Study design, materials and methods
A prospective study was conducted in a tertiary urogynecology center which included all women with urinary symptoms who referred to us from April 2015 to March 2017. All women underwent a medical consultation by gynecologist using a standard consultation form and completed a validated Pelvic floor distress inventory (PFDI) questionnaires in Chinese  by herself in a separate area and urodynamic study were arranged for them afterwards. Item 19 of PFDI reports urge incontinence symptoms while item 20-23 report stress incontinence symptoms. Women with pelvic organ prolapse were excluded. They had a urine culture test to exclude urinary tract infection. All women were then arranged to have urodynamic study by using Laborie Urodynamics, Aquarius system, (Laborie, Canada) in a standard protocol. At the end of filling phase, women were seated for a pressure flow study and post-void residual measurement. A urodynamic diagnosis of urodynamic SUI, detrusor overactivity (DO) and mixed urinary incontinence was made according to the International Continence Society definition.
A correlation analysis was carried out between individual items on the PFDI questionnaire and UDS findings. Statistical analysis using the Kappa Measure of Agreement and chi-square test were performed with SPSS 22.0 software (SPSS, Inc, Chicago, IL). Ethics approval was obtained.
Total of 280 women were approached, 37 refused or being unable to answer the questionnaires, 102 were excluded due to co-existing pelvic organ prolapse, and subsequently 18 women did not turn up for urodynamic study, leaving 123 women who were included for analysis. The mean age of the women was 58.2 years old (SD 7.9) with median parity of 4 (2-4), and mean BMI of 24.9 kg / m2 (SD: 4.1). One hundred and eight women (87.8%) were post-menopausal and 106/123 (86.2%) were sexually inactive. All of them reported urinary symptoms with 40 / 123 (32.5%) of them reported stress incontinence, 15 / 123 (12.2%) with urge incontinence and 31 / 123 (25.2%) had mixed urinary incontinence and 37/123 (30.1%) were having other voiding problems. From urodynamic study, 51 / 123 (41.5%) were diagnosed with urodynamic stress incontinence and 5/123 (4.0%) were with detrusor overactivity. 4 / 123 (3.3%) of them had both stress incontinence and detrusor overactivity and 63 / 123 (51.2%) had no abnormality detected. We evaluated the relationship between stress incontinence questions 20-23 in PFDI and urodynamic stress incontinence ; also the relationship between urge incontinence question 19 in PFDI versus a urodynamic diagnosis of DO. The Kappa Measure of Agreement value was 0.45 (p<0.01) between reported symptoms of stress incontinence and urodynamic stress incontinence, while it was 0.20 (p=0.1) between symptoms of urge incontinence and detrusor overactivity. The sensitivity and specificity of symptoms of stress incontinence and urge incontinence with urodynamic stress incontinence and detrusor overactivity were calculated respectively. (Table 1)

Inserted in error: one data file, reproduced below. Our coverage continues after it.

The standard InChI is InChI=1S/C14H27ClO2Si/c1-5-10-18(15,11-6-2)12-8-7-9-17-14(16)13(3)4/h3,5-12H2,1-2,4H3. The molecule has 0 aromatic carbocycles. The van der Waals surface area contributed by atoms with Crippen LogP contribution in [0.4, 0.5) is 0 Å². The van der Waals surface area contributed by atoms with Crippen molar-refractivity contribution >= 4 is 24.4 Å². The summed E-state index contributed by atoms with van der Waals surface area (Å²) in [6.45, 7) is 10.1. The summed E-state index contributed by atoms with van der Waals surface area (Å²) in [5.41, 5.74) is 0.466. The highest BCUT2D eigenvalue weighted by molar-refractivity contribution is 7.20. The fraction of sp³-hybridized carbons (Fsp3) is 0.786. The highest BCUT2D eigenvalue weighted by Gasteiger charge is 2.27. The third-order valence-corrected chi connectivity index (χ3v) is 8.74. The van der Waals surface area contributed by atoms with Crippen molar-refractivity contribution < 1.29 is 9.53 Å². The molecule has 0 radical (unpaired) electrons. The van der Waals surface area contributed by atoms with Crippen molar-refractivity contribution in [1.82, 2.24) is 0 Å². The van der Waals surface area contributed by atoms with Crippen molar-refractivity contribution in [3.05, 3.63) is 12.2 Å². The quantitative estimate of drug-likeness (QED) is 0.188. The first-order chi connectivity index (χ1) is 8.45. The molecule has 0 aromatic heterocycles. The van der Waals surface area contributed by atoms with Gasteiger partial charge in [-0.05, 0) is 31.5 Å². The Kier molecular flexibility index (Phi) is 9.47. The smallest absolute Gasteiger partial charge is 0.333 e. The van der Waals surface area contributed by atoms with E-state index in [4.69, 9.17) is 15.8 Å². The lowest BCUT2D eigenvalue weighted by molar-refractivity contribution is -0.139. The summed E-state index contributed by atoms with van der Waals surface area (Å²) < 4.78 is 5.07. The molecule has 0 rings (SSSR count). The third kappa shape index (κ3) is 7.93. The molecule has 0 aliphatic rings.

Interpretation of results
Majority of women presented with urinary symptoms reported symptoms of stress incontinence. The SI symptoms had high sensitivity (92.6%) and positive predictive value (69.4%) to the diagnosis of urodynamic stress incontinence and with significant correlation. However, symptom of urge incontinence does not correlate significantly with urodynamic diagnosis of detrusor overactivity.